A Popular History of The Great War/Volume 1/Page 271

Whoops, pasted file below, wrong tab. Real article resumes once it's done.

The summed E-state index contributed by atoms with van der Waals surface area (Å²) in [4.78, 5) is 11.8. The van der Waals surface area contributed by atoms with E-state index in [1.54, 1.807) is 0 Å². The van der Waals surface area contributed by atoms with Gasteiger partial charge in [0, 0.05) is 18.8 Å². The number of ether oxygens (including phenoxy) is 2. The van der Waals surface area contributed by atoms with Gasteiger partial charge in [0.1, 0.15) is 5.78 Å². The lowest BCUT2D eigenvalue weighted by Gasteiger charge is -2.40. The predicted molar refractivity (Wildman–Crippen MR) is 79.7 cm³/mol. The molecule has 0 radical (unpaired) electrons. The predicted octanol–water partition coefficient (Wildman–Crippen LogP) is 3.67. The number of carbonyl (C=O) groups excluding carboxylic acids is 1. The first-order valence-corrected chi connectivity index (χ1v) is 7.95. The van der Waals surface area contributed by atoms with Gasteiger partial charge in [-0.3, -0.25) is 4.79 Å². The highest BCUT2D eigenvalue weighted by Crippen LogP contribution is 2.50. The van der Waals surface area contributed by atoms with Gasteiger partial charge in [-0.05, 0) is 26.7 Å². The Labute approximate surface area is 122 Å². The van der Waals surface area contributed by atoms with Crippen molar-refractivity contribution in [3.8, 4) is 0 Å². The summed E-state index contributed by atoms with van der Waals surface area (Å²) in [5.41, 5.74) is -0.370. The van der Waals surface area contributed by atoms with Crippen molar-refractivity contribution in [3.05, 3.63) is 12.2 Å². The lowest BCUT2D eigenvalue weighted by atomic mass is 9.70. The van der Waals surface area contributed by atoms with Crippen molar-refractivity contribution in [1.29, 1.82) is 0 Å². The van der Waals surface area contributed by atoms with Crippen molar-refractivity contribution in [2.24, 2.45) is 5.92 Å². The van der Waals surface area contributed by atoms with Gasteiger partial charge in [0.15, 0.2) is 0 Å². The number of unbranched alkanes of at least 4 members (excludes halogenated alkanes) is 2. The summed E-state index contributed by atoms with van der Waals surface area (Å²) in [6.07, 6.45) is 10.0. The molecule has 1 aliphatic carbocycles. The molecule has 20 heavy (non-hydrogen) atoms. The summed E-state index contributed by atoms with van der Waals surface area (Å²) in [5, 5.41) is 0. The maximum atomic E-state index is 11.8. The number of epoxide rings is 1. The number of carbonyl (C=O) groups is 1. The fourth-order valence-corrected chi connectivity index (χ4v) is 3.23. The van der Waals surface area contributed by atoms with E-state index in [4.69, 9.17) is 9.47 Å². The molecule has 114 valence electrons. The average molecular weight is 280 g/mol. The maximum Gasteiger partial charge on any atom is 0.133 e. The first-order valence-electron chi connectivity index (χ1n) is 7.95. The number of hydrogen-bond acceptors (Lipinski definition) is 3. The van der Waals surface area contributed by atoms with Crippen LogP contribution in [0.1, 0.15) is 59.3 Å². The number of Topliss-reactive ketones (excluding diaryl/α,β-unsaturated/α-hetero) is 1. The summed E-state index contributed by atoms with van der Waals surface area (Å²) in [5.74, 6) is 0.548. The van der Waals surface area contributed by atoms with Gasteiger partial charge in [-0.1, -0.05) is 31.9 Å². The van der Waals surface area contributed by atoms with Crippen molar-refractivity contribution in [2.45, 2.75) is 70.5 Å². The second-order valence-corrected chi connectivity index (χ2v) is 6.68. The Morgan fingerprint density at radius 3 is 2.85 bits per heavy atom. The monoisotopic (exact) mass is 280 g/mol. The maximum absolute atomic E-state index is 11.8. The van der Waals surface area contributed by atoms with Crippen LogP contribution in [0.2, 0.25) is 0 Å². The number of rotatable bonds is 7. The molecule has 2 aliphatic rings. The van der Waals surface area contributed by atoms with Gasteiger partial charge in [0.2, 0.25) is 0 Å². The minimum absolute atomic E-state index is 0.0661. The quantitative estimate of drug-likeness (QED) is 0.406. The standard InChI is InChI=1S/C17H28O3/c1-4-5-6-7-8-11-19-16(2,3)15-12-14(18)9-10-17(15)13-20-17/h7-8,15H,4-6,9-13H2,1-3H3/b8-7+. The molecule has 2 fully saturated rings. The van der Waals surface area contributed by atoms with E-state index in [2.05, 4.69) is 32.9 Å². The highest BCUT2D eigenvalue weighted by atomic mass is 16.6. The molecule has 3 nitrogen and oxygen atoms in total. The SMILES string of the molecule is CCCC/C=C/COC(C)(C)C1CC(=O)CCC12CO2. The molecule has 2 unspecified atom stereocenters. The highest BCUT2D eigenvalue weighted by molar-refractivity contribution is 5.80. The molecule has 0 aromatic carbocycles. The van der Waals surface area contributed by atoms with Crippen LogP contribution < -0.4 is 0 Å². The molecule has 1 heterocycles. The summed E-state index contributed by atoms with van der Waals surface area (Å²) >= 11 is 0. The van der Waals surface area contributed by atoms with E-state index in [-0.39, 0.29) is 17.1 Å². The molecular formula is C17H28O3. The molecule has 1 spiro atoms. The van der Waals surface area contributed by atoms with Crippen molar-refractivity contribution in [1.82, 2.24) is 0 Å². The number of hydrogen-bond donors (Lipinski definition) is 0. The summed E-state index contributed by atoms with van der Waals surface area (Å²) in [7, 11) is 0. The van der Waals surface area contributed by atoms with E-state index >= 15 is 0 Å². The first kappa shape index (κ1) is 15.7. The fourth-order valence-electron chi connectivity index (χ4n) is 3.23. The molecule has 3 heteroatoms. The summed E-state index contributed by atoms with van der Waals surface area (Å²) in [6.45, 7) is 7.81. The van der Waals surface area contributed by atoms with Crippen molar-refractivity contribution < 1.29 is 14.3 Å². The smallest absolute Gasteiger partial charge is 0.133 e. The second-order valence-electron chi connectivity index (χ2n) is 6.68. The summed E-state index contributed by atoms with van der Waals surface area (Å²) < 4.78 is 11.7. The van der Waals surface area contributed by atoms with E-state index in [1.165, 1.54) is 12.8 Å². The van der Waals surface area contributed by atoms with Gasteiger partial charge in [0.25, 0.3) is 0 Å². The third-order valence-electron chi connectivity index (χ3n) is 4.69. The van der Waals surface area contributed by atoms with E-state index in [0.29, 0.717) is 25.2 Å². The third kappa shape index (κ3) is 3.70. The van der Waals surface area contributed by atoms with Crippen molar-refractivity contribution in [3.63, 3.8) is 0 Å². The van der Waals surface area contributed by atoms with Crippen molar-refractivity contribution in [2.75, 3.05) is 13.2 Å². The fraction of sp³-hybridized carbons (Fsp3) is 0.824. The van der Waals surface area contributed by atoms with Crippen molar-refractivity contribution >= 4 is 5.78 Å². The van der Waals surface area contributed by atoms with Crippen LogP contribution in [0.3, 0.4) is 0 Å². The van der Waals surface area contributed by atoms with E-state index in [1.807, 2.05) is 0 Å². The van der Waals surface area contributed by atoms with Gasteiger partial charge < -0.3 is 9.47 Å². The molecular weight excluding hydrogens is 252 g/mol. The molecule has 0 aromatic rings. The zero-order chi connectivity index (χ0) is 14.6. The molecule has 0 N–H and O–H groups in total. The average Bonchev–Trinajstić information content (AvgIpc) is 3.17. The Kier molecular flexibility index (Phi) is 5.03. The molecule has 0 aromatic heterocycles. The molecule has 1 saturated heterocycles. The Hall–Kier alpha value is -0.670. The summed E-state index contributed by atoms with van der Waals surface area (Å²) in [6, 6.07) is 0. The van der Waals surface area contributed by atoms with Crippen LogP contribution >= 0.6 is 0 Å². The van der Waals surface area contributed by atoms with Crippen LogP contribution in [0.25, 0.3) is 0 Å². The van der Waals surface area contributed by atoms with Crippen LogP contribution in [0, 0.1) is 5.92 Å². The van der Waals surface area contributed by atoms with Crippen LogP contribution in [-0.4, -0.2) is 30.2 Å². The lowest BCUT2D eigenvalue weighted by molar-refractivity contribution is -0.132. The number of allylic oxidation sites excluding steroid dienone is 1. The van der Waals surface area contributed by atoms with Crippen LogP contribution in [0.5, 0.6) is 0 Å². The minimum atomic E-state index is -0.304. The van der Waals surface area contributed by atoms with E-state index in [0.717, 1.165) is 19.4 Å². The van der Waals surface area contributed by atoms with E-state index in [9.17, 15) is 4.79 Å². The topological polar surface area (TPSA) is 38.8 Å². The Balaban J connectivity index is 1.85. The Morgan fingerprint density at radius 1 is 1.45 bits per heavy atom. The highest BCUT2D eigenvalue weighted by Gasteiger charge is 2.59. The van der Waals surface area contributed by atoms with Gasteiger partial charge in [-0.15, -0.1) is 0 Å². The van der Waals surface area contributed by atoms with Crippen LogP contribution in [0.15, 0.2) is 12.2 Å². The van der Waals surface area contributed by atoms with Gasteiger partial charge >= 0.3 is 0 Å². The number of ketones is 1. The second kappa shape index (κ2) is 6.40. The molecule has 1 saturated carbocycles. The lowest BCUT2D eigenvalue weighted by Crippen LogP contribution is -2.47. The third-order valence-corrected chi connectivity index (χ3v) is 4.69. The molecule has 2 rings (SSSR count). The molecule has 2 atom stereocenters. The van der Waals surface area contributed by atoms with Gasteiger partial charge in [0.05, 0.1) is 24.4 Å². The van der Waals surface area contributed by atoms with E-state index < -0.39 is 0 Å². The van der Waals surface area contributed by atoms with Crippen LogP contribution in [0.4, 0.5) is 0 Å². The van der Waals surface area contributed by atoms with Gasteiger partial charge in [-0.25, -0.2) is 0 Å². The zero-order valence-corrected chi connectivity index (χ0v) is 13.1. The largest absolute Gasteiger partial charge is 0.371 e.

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cavaliy. A 9th army, composed ol three corps from the s6uth, wasformedunderGeneralFoch. Whatisstillmoreimportant, General Jolfre, while leaving his re-forraed battle-front to test tiie enemy's strength again in such battles as that at Guise, con- tinued the general retreat in France. For he found that the new French 6th army, being mainly reserve troops, was not strongenoughforhissecretpurpose. Itwassounsuccessfulin resisting the attack of von Kluck's army that all northern France had been left open to the enemy. But General Joffre had a strong general reserve near Paris. It could be used to reinforce the Allied line at any point where the enemy could be j)ierced or turned. General Joffre waited^£or his opportunity. Such in general outline w^as the position of the French tovvards the latter days of August ; but for a fuller understanding of the course of events a more detailed description of the actions in- volved and the moves that led up to them is necessary. By August 25 their victories in Lorraine, the Ardennes arid on the Sambre had appeared to justify the Germans in vnth- drawing aj least two army corps for service on the eastern front. Von Moltke certainly took the view that the great general action had been fought in the west and had resulted in a decisive \ ictory. But when he proposed to withdraw troops he found ihat his genei'als on the spot were jealous as to who should sparethem. Eventuallyitwasdecidedtowithdrawthemfrom the right. Meanwhile the Allied commands liad certainly no cause for optimism, and on the same day (August 26) that the Gennan nth corps and Guard Reserve corps received orders for East Prussia, General Joffre and Sir John, French were in anxious conclave at British headquarters at St. Quentin. It was a particularly grave moment for the British commander-in-chief, for he had received news that Sir Horace Smith-Dorrien had that day decided to stand at Le Cateau. The night before General Joffre had issued orders that '‘further operations would be carried out with a view to forming a mass of manoeuvre on the left flank to carry out an offensive/' and the plan was that this mass of manoeuvre was to be provided by the French 4th and 5th armies and the Britisli, plus the new French 6th army. But the rapid sequence of events led to a decision that the general French and British retreat should be continued by gradual stages, and Sir John French

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